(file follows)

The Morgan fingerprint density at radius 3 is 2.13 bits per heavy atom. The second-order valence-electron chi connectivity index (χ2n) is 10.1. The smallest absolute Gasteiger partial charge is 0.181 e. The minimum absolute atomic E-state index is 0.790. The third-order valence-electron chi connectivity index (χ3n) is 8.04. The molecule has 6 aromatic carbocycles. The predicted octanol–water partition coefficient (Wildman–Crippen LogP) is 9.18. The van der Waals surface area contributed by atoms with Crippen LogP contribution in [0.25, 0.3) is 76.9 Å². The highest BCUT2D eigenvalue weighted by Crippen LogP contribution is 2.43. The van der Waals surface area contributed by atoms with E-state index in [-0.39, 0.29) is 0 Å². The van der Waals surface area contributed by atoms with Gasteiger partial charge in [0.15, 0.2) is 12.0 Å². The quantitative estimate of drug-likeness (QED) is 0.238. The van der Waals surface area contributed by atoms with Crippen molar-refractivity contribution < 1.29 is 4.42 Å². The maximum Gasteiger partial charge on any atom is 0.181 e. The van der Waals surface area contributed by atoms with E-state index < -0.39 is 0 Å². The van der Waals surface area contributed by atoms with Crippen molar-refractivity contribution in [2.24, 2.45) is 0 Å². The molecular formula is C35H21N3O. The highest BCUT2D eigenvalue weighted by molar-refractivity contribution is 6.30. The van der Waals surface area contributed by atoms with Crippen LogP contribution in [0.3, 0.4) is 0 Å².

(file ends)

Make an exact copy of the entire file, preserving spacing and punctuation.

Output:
The Morgan fingerprint density at radius 3 is 2.13 bits per heavy atom. The second-order valence-electron chi connectivity index (χ2n) is 10.1. The smallest absolute Gasteiger partial charge is 0.181 e. The minimum absolute atomic E-state index is 0.790. The third-order valence-electron chi connectivity index (χ3n) is 8.04. The molecule has 6 aromatic carbocycles. The predicted octanol–water partition coefficient (Wildman–Crippen LogP) is 9.18. The van der Waals surface area contributed by atoms with Crippen LogP contribution in [0.25, 0.3) is 76.9 Å². The highest BCUT2D eigenvalue weighted by Crippen LogP contribution is 2.43. The van der Waals surface area contributed by atoms with E-state index in [-0.39, 0.29) is 0 Å². The van der Waals surface area contributed by atoms with Gasteiger partial charge in [0.15, 0.2) is 12.0 Å². The quantitative estimate of drug-likeness (QED) is 0.238. The van der Waals surface area contributed by atoms with Crippen molar-refractivity contribution < 1.29 is 4.42 Å². The maximum Gasteiger partial charge on any atom is 0.181 e. The van der Waals surface area contributed by atoms with E-state index < -0.39 is 0 Å². The van der Waals surface area contributed by atoms with Crippen molar-refractivity contribution in [2.24, 2.45) is 0 Å². The molecular formula is C35H21N3O. The highest BCUT2D eigenvalue weighted by molar-refractivity contribution is 6.30. The van der Waals surface area contributed by atoms with Crippen LogP contribution in [0.3, 0.4) is 0 Å².